Carbon offsetting

Published July 28, 2022
The writer is an economist, environmentalist and sustainable development enthusiast.
The writer is an economist, environmentalist and sustainable development enthusiast.

THE system of compensation has occupied an important role in human lives. Based on the principle of justice, it offers people the opportunity to right a wrong. However, whether the system is indeed just and effective depends on the situation. In the wake of the escalating impact of the climate crisis, the use of carbon offsetting as a form of compensation has gained traction. The term ‘carbon offsetting’ essentially implies making up for one’s increased carbon footprint by financing emissions reductions elsewhere. For example, a fossil fuel-based industry could compensate for its emissions by paying someone to plant trees elsewhere to act as carbon sinks. Thus it allows individuals, businesses and nations to address their impact on the planet.

However, the controversial aspects of these offsets has called its effectiveness into question. The most basic and evident problem with offsets is that it doesn’t offer a solution to the climate crisis. All it does is allow rich nations and businesses to buy their way out of the problem. Rather than changing course and switching to sustainable practices they are merely paying someone else to reduce emissions. It wouldn’t be wrong to compare it to a hypothetical situation where people are allowed to murder others while paying blood money to compensate for it.

In the recent COP-26 conference, offsets were widely discussed but activists called it a scam and an attempt at green-washing. The idea of carbon offsets actually gained traction long ago, after the Kyoto Protocol, under which carbon offsetting was introduced as a flexible mechanism to reduce greenhouse gas emissions. It required developed nations to finance emission reduction projects in low-cost developing nations and trade the emission reduction credits to compensate for their pollution.

From a sustainable development perspective, such offsets offer a lucrative solution to help poor countries achieve sustainable development goals along with reducing emissions through financing and technology transfers. However, from an environmental perspective the mechanisms suffer from numerous lacunae.

There are controversial aspects to carbon offsets.

The biggest issue with offsets is that it ignores the principles of justice. At a point in time where climate change has become an existential threat, it is highly unjust to allow rich nations to continue polluting at the expense of most vulnerable poor countries like the island nations on the verge of destruction. Their only lifeline is complete decarbonisation, and not offsets.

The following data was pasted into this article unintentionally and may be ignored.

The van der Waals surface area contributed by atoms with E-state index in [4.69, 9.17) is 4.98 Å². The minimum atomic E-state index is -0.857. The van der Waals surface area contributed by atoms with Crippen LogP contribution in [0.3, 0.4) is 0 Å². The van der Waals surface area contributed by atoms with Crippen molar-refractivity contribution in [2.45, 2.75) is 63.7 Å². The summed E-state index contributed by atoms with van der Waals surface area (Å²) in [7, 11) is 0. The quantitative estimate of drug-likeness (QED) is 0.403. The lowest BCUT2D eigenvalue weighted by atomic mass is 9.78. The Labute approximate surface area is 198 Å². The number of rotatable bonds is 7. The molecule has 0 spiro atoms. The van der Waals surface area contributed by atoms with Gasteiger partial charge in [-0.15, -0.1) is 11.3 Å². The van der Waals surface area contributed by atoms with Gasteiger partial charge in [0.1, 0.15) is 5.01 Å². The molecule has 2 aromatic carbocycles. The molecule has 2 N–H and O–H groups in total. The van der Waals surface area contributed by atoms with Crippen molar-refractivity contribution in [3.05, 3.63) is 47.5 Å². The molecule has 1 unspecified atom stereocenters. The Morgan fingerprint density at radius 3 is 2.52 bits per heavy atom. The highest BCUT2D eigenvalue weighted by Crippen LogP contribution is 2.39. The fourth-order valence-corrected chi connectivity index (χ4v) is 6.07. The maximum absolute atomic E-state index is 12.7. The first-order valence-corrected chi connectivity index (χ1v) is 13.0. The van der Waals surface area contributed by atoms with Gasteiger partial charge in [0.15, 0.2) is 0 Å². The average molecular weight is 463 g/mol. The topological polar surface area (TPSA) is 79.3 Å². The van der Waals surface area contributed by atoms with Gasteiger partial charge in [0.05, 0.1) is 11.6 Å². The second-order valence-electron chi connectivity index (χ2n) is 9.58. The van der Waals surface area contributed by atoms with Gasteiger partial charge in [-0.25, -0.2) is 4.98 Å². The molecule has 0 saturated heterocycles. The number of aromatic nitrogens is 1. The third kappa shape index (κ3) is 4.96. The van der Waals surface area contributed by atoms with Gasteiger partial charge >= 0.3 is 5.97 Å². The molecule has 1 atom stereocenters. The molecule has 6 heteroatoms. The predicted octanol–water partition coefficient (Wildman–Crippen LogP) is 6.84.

Secondly, the quality of carbon offsets is extremely important in determining its effectiveness. Investing in low-cost projects like planting trees, solid waste management, incinerators etc is less effective. For example, the forestry sector is one of the biggest recipients of such funding. But despite their potential of absorbing carbon, trees face a high risk of being cut down or destroyed in wildfires. Thus it makes the offset less permanent and thereby less effective. On the other hand, financing renewable energy projects is very effective but least invested in due to their high cost.

Additionally, there is no effective mechanism for measuring emission reductions. The models are oversimplified and suffer from problems of overstating and double counting of credits.

Lastly, the idea of carbon offsets goes against the principles of net zero emissions and even the Paris treaty. As the world has pledged to achieve net zero by 2050, carbon offsets are merely delaying progress on achieving carbon neutrality.

There are, however, sectors like aviation where not many sustainable options are available and thus offsetting be­­comes inevitable. But such offsets must be encouraged in areas such as renewable energy which is most effective due to its permanence and better quality.

Offsetting in itself, then, is not bad, but it should not be used as an excuse to keep burning fossil fuels and delaying net zero. It becomes a big green lie when it’s used as a distraction from the goal of transitioning to clean energy or electrifying the transportation sector.

In order to effectively mitigate the climate crisis, the world is in dire need of absolute reductions and decarbonisation rather than carbon offsets. As illustrated above, offsets are ineffective when used as an excuse for inaction elsewhere. Moreover, the offsetting market requires regulation and oversight so that, instead of buying the cheapest way out possible, high quality and more permanent offsets are encouraged.

The world has delayed climate action for decades and it cannot afford to do so for much longer. Thus the sooner we start acting on achieving net zero the better. Carbon offsets in such a case can only be effective if used to further net zero rather than delay it.

The writer is an economist, environmentalist and sustainable development enthusiast.

Published in Dawn, July 28th, 2022

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